The reflectors are made using standard glass mirrors – not at all dissimilar to a bathroom mirror – making the raw materials very inexpensive and opening up the possibility to produce these key components in low cost countries. Whilst the curved shape of the parabolic mirrors makes them around 15% more efficient than the Fresnel reflectors, the team believes cost savings inherent in the Fresnel design can compensate for this.

Getting off the ground

To gain initial backing for the project, de Lalaing trialled early prototype technology and was able to demonstrate its reliability, but not that it was sufficiently economical. Nonetheless, the results were impressive enough to convince partners MAN Ferrostaal to support a full-scale evaluation of the technology.

The test now is to see if the technology can work efficiently in commercial conditions. de Lalaing hopes the new system will match up on costs and will be able to operate with the minimal amount of maintenance and upkeep. Building on the original success of early prototypes and improving on original plans, de Lalaing and MAN Ferrostaal set up the trial power station project at Almeria hoping to determine whether or not this goal could be achieved. With so much riding on the scheme, planning on the project began several years ago and construction got underway in December 2006, with the plant opening in early July 2007.

The Plataforma Solar installation comprises a primary mirror field, an absorber tube and a secondary mirror. The primary mirror field has 25 rows of flat mirrors on the ground, each 100 metres long by 60 cm wide, which reflect the sun’s rays onto a 100 metre-long absorber tube hanging several metres above the primary field. Above the absorber tube is a secondary mirror, which concentrates any remaining sunlight onto the linear absorber tube. All the mirrors in the primary field are controlled by electric motors that track the position of the sun, focusing sunlight onto the absorber tube in the most efficient manner. The smaller size of the individual mirrors also makes them less sensitive to wind than parabolic trough systems.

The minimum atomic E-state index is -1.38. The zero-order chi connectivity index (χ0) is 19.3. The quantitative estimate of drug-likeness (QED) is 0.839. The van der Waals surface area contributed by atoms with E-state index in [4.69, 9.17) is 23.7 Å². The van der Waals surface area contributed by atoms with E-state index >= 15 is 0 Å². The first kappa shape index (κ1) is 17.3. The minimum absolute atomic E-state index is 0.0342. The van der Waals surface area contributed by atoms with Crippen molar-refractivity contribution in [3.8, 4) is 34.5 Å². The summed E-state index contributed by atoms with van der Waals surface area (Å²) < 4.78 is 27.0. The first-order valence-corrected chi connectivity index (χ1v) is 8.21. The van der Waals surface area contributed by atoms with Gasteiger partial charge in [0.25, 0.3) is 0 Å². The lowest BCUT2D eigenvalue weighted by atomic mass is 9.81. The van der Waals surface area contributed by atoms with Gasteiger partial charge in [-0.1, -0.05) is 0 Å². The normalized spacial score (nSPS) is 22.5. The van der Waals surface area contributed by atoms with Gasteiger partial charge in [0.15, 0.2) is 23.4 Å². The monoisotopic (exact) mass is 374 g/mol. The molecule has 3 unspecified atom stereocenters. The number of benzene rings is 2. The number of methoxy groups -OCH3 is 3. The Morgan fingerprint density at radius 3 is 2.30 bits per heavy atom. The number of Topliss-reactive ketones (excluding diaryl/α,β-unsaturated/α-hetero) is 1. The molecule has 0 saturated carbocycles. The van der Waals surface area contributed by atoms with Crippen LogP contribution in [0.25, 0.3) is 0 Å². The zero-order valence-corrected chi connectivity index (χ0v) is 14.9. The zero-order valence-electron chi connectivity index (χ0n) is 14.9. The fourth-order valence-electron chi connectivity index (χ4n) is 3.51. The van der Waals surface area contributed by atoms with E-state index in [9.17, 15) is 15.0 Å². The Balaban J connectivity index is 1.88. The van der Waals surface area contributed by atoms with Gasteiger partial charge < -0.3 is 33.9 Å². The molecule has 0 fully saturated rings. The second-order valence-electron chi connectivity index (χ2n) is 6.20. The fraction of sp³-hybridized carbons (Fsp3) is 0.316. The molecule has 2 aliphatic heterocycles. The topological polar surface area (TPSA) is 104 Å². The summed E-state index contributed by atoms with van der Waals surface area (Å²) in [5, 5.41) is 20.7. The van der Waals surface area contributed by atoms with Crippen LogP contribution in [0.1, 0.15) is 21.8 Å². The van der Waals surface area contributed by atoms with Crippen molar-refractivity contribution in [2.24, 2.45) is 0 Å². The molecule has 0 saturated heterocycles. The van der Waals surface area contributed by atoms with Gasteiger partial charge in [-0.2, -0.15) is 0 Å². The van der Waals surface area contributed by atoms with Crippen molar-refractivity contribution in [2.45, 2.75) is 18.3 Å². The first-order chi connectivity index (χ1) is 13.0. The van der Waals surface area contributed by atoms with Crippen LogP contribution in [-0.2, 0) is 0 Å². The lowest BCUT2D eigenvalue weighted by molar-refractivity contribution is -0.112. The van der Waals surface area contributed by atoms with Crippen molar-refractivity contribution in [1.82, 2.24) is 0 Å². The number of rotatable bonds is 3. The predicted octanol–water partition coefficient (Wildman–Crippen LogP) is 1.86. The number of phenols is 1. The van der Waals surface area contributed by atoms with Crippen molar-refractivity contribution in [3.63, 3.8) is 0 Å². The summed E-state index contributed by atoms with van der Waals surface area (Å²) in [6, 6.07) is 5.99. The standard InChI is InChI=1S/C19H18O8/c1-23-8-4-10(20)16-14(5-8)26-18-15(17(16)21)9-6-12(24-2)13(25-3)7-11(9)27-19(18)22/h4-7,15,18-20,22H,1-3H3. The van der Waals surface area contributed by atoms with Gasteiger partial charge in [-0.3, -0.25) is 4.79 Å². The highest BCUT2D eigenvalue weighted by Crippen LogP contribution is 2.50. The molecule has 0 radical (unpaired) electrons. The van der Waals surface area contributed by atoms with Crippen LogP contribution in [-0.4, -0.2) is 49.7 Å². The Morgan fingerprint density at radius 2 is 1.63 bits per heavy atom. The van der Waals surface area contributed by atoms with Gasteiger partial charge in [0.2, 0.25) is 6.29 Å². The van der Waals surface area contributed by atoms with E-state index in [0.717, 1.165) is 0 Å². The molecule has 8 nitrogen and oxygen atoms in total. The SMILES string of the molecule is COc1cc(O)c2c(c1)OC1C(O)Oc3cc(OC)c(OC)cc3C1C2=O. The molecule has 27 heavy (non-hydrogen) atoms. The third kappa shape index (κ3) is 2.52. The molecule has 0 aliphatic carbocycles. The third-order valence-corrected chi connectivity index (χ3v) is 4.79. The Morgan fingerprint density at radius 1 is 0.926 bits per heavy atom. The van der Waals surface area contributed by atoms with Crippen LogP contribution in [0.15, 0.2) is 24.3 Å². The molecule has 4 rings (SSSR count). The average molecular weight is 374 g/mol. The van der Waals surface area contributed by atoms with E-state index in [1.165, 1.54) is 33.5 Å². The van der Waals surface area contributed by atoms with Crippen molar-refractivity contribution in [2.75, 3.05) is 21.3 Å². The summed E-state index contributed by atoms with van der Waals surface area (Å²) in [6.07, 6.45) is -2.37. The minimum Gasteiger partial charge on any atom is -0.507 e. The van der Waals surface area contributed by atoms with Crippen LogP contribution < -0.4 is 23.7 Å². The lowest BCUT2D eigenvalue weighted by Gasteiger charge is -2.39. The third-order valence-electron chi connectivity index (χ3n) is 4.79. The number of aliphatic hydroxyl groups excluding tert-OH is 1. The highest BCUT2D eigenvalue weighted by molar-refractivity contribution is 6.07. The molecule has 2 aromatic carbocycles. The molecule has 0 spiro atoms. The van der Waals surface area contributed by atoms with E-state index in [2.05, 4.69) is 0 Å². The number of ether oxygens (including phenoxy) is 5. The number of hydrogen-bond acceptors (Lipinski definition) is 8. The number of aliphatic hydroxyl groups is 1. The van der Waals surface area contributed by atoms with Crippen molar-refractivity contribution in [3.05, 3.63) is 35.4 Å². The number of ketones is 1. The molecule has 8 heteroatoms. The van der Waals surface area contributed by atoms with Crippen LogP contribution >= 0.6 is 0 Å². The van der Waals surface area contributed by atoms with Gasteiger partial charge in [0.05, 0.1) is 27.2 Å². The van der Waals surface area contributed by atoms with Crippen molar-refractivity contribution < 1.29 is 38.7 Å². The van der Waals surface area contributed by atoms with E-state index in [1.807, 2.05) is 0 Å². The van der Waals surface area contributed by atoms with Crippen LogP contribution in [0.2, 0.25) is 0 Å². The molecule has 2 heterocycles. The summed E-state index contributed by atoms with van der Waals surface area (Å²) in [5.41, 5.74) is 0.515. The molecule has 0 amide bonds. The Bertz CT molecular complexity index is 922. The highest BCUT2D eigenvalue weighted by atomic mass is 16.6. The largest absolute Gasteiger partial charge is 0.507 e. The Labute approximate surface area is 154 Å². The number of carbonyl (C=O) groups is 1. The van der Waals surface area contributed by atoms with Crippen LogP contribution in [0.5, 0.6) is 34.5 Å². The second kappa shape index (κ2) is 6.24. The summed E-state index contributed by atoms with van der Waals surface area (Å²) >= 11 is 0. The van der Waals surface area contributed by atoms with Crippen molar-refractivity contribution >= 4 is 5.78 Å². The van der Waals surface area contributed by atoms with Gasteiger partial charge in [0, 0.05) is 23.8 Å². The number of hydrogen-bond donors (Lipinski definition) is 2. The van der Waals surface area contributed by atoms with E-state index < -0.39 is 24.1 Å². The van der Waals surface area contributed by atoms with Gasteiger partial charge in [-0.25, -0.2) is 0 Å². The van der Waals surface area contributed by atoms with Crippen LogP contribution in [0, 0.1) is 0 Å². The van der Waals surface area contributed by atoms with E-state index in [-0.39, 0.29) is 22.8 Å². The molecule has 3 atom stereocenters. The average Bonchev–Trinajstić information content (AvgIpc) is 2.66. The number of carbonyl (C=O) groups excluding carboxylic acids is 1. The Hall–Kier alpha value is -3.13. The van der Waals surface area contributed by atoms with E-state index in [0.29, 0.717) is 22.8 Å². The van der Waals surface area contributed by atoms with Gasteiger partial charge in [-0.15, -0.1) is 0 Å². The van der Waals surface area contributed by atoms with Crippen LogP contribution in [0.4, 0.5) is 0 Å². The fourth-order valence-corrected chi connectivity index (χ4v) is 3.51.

The project is being supported by the German Aerospace Center (DLR) and the ISE, which helped with the initial trialling of the Fresnel system. The project has also received sponsorship from the German Ministry of the Environment, keen to encourage big companies to consider investing in green technology. It is believed that with the backing of the German government and MAN Ferrostaal there is enough momentum to see the technology survive in the short-term, but it is generally accepted that additional investment is required and banks and other financial institutions are being targeted as possible parties to invest.

The next level

From the results of the Almeria trial, all the partners involved ultimately aim to create a technology which will be able to be rolled out in small to medium-sized plants. Key markets are the United States, southern Europe, north Africa and the Middle East, where daylight hours are long and sunshine is intense.

The long-term goal is for the Almeria installation to become a full-scale next generation solar thermal power station, which can then act as a blueprint for future developments. Theoretically, the project already looks very promising. On the basis of this pilot plant the group will see whether these theoretically calculated advantages actually prove themselves in practice. The team is hugely confident, hence the level of investment, but they still need to convince other parties to support the technology platform.